More than a decade after his death on this day in 1996, rapper Tupac Shakur remains one of the most recognizable faces and voices in hip-hop. A steady stream of posthumous album releases has kept his name near the top of lifetime sales rankings, and artistic efforts like the 2003 film Tupac: Resurrection have kept his image and music current among fans who were far too young to have seen and heard him perform while he was still alive. His recording career came to an end with his death at the age of 25, but like another famous rapper with whom his story is intertwined, Shakur has only grown in stature with each passing year since his still-unsolved murder.
The story of Shakur’s death on September 13, 1996, begins with a failed attempt on his life two years earlier. On November 30, 1994, Tupac Shakur was shot and seriously wounded during a robbery committed by two armed men in the lobby of a midtown Manhattan office building that housed a recording studio where he’d been working on his third album, Me Against the World (1995). For reasons that have been detailed obsessively in works such as Nick Broomfield’s 2002 documentary Biggie and Tupac, Shakur blamed the attack on producer Sean “Puff Daddy” Combs and rival rapper Christopher Wallace—a.k.a. “The Notorious B.I.G.” Shakur’s charges, and his subsequent move to the L.A.-based record label Death Row Records, sparked the so-called “East Coast vs. West Coast” feud that defined the hip-hop scene through the mid-1990s.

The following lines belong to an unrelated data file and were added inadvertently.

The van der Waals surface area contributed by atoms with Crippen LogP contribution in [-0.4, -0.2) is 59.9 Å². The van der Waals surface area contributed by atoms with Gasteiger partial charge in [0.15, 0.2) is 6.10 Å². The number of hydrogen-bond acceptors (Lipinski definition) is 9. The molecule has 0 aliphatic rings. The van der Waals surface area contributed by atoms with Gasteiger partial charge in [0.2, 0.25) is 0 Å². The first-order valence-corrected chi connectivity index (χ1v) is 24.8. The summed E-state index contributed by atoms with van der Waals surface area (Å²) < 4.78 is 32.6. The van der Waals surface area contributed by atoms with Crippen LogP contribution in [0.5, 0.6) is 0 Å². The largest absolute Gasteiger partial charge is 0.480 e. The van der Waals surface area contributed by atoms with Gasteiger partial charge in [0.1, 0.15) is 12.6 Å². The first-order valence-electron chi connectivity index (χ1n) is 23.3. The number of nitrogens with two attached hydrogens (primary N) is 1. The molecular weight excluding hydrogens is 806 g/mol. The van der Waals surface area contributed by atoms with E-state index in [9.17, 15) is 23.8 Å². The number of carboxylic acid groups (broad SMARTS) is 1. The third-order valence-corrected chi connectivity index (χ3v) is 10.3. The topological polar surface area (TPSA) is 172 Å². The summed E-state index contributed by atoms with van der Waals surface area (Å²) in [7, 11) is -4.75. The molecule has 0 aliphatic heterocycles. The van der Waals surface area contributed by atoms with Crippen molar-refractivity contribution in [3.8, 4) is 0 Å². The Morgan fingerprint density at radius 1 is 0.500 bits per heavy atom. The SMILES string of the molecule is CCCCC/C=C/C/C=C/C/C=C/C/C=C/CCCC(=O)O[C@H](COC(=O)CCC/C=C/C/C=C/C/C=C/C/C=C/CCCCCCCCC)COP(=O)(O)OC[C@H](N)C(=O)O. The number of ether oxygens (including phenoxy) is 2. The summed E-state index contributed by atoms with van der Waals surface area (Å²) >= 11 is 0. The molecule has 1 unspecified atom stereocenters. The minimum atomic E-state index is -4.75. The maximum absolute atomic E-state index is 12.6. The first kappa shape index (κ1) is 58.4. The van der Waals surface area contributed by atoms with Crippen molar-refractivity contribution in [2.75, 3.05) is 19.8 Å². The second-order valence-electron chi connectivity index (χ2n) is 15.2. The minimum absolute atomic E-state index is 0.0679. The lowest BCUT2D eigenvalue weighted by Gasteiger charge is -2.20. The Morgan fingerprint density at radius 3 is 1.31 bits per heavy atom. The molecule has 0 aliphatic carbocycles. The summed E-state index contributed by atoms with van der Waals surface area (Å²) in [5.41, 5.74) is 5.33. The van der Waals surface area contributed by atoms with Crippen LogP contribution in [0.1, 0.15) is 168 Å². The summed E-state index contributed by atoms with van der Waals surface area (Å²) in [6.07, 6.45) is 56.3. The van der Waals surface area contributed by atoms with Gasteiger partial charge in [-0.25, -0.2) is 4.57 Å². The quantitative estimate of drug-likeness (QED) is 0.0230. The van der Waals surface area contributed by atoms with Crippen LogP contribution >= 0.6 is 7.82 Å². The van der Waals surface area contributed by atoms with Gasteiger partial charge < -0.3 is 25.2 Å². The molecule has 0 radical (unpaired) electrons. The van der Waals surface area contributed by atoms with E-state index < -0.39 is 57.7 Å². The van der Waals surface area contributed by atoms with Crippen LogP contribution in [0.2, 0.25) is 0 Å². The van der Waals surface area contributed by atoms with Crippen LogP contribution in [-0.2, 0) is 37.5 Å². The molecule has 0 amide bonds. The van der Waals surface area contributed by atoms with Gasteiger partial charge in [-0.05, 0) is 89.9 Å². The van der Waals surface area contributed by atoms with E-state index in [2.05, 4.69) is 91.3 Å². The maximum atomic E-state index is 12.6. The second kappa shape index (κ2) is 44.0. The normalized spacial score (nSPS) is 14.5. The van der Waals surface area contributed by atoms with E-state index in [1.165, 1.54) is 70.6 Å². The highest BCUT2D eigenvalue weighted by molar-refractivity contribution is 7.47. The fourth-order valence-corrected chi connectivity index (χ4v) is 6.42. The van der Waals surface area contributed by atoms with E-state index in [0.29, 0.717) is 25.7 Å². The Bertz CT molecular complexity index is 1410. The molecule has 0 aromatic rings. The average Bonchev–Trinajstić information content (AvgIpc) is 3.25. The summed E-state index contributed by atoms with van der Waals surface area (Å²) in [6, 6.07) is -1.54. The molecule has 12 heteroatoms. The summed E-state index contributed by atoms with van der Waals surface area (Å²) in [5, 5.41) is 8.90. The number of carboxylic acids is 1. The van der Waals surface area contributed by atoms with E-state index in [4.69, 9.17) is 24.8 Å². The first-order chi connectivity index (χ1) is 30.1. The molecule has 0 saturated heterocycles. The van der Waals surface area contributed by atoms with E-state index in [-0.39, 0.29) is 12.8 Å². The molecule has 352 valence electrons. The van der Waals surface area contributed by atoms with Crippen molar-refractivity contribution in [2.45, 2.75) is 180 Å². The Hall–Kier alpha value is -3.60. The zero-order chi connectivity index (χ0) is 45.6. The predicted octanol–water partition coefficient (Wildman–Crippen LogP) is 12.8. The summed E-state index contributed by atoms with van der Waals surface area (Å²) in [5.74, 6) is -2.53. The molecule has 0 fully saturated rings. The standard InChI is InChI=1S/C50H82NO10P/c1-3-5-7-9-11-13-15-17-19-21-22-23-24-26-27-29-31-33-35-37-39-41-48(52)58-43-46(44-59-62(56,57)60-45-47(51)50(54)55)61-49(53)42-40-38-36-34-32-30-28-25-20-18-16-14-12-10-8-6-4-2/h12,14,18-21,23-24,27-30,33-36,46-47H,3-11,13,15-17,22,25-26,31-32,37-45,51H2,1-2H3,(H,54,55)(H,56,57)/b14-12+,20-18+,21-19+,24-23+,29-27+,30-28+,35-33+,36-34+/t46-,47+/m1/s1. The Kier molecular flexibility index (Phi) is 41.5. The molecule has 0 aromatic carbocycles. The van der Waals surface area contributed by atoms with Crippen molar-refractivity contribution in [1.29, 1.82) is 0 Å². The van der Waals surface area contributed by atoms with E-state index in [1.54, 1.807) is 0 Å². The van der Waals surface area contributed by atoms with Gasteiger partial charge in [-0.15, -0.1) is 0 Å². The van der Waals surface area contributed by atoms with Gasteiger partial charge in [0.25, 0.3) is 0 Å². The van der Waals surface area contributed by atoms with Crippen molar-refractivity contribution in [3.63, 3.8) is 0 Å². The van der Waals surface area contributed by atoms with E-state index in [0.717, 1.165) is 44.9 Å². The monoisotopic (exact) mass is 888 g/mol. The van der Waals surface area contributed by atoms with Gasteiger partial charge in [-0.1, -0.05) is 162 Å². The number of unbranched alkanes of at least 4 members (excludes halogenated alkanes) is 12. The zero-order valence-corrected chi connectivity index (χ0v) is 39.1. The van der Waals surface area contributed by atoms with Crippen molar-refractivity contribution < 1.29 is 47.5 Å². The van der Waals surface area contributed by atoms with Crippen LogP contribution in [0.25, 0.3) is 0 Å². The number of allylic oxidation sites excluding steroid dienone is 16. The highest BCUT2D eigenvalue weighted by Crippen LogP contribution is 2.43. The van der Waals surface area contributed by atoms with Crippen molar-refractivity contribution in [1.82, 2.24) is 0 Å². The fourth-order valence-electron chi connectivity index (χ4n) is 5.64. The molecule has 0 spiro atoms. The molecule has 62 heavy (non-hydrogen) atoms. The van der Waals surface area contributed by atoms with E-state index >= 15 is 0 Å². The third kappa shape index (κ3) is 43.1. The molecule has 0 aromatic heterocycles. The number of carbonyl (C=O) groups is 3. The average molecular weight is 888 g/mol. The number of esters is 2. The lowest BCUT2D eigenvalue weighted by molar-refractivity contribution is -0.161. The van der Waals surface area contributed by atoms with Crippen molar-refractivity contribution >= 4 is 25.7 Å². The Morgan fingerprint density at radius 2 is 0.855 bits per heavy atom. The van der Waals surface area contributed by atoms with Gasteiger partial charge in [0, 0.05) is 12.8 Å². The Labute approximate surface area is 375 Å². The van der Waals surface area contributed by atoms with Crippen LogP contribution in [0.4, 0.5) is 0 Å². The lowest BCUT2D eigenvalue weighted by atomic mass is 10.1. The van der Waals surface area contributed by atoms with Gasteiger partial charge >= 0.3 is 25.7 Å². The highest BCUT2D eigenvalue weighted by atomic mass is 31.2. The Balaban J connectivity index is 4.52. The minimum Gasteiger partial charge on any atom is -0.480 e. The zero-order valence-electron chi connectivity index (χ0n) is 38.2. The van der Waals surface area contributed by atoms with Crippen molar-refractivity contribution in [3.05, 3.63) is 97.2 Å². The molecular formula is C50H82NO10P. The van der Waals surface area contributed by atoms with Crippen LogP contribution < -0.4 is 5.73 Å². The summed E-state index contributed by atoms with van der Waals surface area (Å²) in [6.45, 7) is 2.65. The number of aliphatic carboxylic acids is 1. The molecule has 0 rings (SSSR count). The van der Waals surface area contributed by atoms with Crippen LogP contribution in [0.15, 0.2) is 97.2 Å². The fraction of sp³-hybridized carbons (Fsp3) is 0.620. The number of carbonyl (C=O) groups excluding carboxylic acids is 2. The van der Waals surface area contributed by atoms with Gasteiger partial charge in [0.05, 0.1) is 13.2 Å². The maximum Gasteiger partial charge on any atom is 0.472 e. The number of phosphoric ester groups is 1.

In Las Vegas on September 7, 1996, for the Mike Tyson-Bruce Seldon boxing match, Shakur and others in his entourage were captured on tape in the lobby of the MGM Grand hotel engaging in a violent scuffle with a man later identified as a member of the Los Angeles-based Bloods street gang. Hours later, Shakur was riding as a passenger in a car driven by Death Row Records head Marian “Suge” Knight when a white Cadillac pulled up alongside them at a stoplight on Flamingo Road and opened fire. At least 12 shots were fired, four of which struck Shakur and one of which grazed the head of Suge Knight. Emergency surgery at University Medical Center saved Shakur’s life that night, and in the days following, doctors announced that his chances of recovery had improved. On September 13, 1996. however, Tupac Shakur died of his wounds.
Six months later, Shakur’s rap rival, Christopher Wallace, was murdered in similar circumstances in Los Angeles. No arrest has been made to date in connection with either murder.